SPUTUM AFB POSITIVITY OF SUSPECTED TUBERCULOSIS PATIENTS IN A TERTIARY HOSPITAL IN BENIN CITY NIGERIA
Keywords:Tuberculosis, sputum positivity
Background: Tuberculosis ranks as the second leading cause of death from infectious diseases worldwide only next to HIV. It is a chronic debilitating condition caused by a bacterium of the genus Mycobacterium, mainly mycobacterium hominis.
Aim: To determine the prevalence of AFB positivity among patients attending University of Benin Teaching Hospital.
Material and Methods: A retrospective record review was done by extracting relevant data from the records of patients screened for PTB using sputum AFB in UBTH over a 1-year period. Analysis was done using SPSS Version 20.0.
Result: Of the 895 patients results reviewed, 123 (13.7%) were positive, 772 (84.2%) were negative. Of the 123 that were positive 47 (37.6%) were females and 76 (62.4%) were males. Of the negatives, 432 (56.0%) were females and 340 (44.0%) were males. The difference between the male and female positivity was statistically significant with a p value of 0.0001. The highest number of positive cases were seen in the age range 30 39 years (30: 18.6%). Of those that had positive sputum samples, 6 (4.9%) were children age less than 18 years.
Conclusion: The prevalence of positivity in the study area is relatively high compared to other regions, there is therefore need for concerted efforts at all levels of government to put in place programmes that will encourage poverty reduction and overcrowding while at the same time encouraging immunisation.
World Health Organisation. Global t u b e r c u l o s i s r e p o r t . 2 0 1 4 , WHO/HTM/TB/2014.08.
Corbett EL, Watt CJ, Walker N, Maher D, Williams, BG, Raviglione MC, Dye C. The growing burden of tuberculosis: global trends and interactions with the HIV epidemic. Achieves of Internal Medicine, 2003; 163:10091021.
Dye C, Scheele S, Dolin P, Pathania V, Raviglione MC. Consensus statement. Global burden of tuberculosis: estimated incidence, prevalence, and mortality by country. WHO Global surveillance and Monitoring project. JAMA, 1999; 282: 677 686.
Federal Ministry of Health. Department of Public Health. National tuberculosis and leprosy control programme: workers manual. Revised 5th ed. 2010. Abuja, Nigeria. Federal Ministry of Health 2010.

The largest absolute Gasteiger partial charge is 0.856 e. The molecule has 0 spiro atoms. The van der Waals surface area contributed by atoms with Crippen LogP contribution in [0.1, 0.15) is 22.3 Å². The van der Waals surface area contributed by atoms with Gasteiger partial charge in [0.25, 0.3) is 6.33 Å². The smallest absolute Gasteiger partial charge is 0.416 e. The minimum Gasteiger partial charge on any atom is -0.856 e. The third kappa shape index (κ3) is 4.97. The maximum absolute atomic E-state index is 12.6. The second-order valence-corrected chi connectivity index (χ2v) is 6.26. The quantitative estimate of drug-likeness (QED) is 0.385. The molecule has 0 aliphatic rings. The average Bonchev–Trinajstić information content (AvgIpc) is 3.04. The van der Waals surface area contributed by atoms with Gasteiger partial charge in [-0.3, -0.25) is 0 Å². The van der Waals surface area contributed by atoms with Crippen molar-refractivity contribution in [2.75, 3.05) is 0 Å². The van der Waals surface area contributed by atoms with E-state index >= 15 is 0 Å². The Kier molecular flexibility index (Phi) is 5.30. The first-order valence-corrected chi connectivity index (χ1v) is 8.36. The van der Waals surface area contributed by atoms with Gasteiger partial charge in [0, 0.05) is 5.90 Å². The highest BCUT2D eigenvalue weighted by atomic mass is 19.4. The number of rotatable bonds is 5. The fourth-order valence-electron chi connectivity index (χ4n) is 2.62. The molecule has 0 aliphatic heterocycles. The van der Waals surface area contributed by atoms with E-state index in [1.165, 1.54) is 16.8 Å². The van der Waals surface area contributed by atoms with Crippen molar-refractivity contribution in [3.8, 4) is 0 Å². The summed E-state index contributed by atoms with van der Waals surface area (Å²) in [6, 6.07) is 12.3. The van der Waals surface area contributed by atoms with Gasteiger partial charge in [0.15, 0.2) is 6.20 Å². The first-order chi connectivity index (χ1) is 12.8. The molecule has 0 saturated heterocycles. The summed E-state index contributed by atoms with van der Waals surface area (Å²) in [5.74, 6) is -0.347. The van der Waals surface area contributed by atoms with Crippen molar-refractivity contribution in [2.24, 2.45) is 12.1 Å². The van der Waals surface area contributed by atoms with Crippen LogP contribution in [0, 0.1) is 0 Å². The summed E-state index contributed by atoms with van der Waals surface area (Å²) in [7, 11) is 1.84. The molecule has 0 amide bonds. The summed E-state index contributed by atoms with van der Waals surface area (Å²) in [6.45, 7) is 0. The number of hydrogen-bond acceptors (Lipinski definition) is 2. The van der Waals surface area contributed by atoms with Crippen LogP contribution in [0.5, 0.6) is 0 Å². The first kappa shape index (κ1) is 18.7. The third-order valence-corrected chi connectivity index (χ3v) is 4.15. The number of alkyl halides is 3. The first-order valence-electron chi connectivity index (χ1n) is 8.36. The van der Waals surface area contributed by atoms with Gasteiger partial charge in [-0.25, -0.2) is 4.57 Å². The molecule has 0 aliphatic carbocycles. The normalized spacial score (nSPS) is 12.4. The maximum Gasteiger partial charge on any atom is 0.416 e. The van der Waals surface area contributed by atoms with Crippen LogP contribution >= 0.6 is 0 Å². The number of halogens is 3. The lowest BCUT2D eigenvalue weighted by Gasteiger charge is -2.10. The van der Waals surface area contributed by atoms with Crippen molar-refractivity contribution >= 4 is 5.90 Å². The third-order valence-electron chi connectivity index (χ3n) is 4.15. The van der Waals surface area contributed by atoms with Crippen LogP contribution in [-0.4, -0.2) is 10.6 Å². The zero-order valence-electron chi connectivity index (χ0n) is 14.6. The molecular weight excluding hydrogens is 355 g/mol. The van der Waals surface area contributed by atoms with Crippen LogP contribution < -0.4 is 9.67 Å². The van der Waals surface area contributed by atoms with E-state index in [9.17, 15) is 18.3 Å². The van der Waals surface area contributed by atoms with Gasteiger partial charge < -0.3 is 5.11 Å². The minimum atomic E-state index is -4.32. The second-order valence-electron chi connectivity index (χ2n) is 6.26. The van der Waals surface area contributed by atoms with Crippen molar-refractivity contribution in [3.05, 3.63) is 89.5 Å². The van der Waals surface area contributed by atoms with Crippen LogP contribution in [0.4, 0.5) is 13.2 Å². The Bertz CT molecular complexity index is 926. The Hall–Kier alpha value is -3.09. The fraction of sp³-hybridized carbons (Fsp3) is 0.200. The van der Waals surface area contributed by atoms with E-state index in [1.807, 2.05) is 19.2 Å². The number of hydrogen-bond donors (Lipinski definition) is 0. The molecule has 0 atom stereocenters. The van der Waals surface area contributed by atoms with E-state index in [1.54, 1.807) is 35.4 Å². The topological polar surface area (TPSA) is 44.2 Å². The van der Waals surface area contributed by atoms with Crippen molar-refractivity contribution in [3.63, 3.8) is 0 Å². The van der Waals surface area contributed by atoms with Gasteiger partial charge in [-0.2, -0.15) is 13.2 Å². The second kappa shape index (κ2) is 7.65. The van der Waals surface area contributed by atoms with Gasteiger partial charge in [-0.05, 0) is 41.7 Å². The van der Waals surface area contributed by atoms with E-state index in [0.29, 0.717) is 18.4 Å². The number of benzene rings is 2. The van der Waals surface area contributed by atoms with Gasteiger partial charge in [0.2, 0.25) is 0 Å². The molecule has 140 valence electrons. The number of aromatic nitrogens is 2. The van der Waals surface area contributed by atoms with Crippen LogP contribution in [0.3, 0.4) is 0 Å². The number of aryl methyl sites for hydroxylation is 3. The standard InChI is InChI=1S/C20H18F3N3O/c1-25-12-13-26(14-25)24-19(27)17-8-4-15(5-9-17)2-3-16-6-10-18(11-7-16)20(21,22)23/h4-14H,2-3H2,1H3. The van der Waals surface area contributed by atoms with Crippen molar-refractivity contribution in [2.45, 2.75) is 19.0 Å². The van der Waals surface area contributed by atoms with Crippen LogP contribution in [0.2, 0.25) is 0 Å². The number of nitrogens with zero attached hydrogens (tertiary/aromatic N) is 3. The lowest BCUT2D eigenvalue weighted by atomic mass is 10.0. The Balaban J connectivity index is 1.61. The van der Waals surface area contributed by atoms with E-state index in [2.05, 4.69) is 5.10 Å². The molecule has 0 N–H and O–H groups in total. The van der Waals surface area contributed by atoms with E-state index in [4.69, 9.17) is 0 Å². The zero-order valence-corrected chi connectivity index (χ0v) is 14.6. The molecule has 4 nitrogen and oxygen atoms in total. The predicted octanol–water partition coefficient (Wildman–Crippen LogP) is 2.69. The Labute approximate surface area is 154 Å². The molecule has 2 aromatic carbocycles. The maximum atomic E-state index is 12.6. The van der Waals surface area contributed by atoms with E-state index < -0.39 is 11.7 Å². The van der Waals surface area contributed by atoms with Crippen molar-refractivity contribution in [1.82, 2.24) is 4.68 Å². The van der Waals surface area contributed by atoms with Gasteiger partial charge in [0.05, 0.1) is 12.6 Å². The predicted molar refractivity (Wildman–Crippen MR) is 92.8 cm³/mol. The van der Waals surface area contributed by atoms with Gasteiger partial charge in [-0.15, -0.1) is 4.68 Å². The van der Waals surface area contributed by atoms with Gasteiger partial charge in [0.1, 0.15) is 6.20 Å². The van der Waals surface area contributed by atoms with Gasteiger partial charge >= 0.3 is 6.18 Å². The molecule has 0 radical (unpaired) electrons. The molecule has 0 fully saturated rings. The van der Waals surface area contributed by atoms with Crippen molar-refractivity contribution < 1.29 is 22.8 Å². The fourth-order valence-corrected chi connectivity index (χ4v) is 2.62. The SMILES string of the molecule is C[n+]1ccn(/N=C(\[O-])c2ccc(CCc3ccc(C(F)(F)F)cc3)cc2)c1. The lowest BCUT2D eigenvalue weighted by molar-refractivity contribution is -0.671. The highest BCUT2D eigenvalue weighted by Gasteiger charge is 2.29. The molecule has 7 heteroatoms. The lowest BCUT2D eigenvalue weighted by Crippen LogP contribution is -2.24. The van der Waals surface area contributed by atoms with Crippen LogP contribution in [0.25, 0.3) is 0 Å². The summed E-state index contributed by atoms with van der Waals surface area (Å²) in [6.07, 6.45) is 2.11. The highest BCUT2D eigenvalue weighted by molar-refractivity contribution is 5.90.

Dim CC, Dim NR. Trends of tuberculosis prevalence and treatment outcome in an under-resourced setting: The case of Enugu state, South East Nigeria. Nigerian Medical Journal, 2013; 54:392-7.
Muvunyi CM, Masaisa F, Bayingana C, Musemakweri A, Mutesa L, Hernandez TC. Prevalence and diagnostic aspects of sputum smear positive tuberculosis cases at a tertiary care institution in Rwanda. African Journal of Microbiology Research, 2010;
Ukwaja KN, Alobu I, Ifebunandu NA, Osakwe C, Igwenyi C. Trend in case detection rate for all tuberculosis cases notified in Ebonyi, Southeastern Nigeria during 1999-
Pan African Medical Journal, 2013; 16:1-5. 8. World Health Organisation. World health organisation global tuberculosis programme. Laboratory services in tuberculosis control, (WHO/TB/98.258 [Pt 2]), Geneva, Switzerland, 1998.
World Health Organization. Expert Consultation on Improved the Diagnosis of Tuberculosis through Optimization of Sputum Microscopy. World Health Organization, Geneva, Switzerland, 2005.
Finch D, Beaty CD. The Utility of a single sputum specimen in the diagnosis of tuberculosis: comparison between HIV infected and non-HIV-Infected Patients. Chest, 1997; 111: 1174-1179.
Frieden TR, Sterling TR, Munsiff SS, Watt CJ, Dye C. Tuberculosis. Lancet, 2003; 362:887- 899.
Ipuge YAI, Rieder HL, Enarson DA. The yield of acid bacilli from serial smears in routine microscopy laboratories in rural Tanzania. Transactions of the Royal Society of
Tropical Medicine and Hygiene, 1996; 90: 258261. 13. World Health Organization Geneva. TB Control as an Integral part of primary health care, 1988, 11. 14. Yassin MA, Datiko DG, Shargie EB. Ten-year experiences of the tuberculosis control programme in the southern region of Ethiopia. Int J Tuberc Lung Dis, 2006; 10(10): 1166-1171.
Onadeko BO, Dickinson R, Sofowora EO. Miliary tuberculosis of the lung in Nigerian adults. East Afr. Med. J. 1975; 52:390-5.
Awe A, Kabir M, Odusote T, Daniel O, Omoniyi A. Improved programme performance from tripartite partnership (USAID, WHO, NTBCP): The Nigerian experience 2002 - 2007 (poster abstract 14 - day 3). 18th International Union Against Tuberculosis and Lung Disease (The Union) - African region; 3 - 5 March, Abuja Nigeria, 2011.
Harries AD, Kamenya A, Subramanyam VR, Salaniponi FM, Nyangulu DS. Sputum smears for diagnosis of smear positive pulmonary tuberculosis. Lancet, 1996; 347: 834835.
Harries AD, Mphasa NB, Mundy C, Banerjee A, Kwanjana JH, Salaniponi FM. Screening tuberculosis suspects using two sputum smears. Int. J. Tuberc. Lung Dis. 2000; 4:36-40.
Holmes CB, Hausler H, Nunn P. A review of sex differences in the epidemiology of tuberculosis. Int. J. Tuberc. Lung Dis. 1998; 2:96-104.
Shargie EB, Lindtjørn B. DOTS improves treatment outcomes and service coverage for tuberculosis in South Ethiopia: a retrospective trend analysis. BMC Public Health, 2005; 5(62):1471-
Garg SK, Tiwari RP, Tiwari D, Singh R, Malhotra D, Ramnani VK, Prasad GB, Chandra R, Fraziano M, Colizzi V, Bisen PS. Diagnosis of tuberculosis: available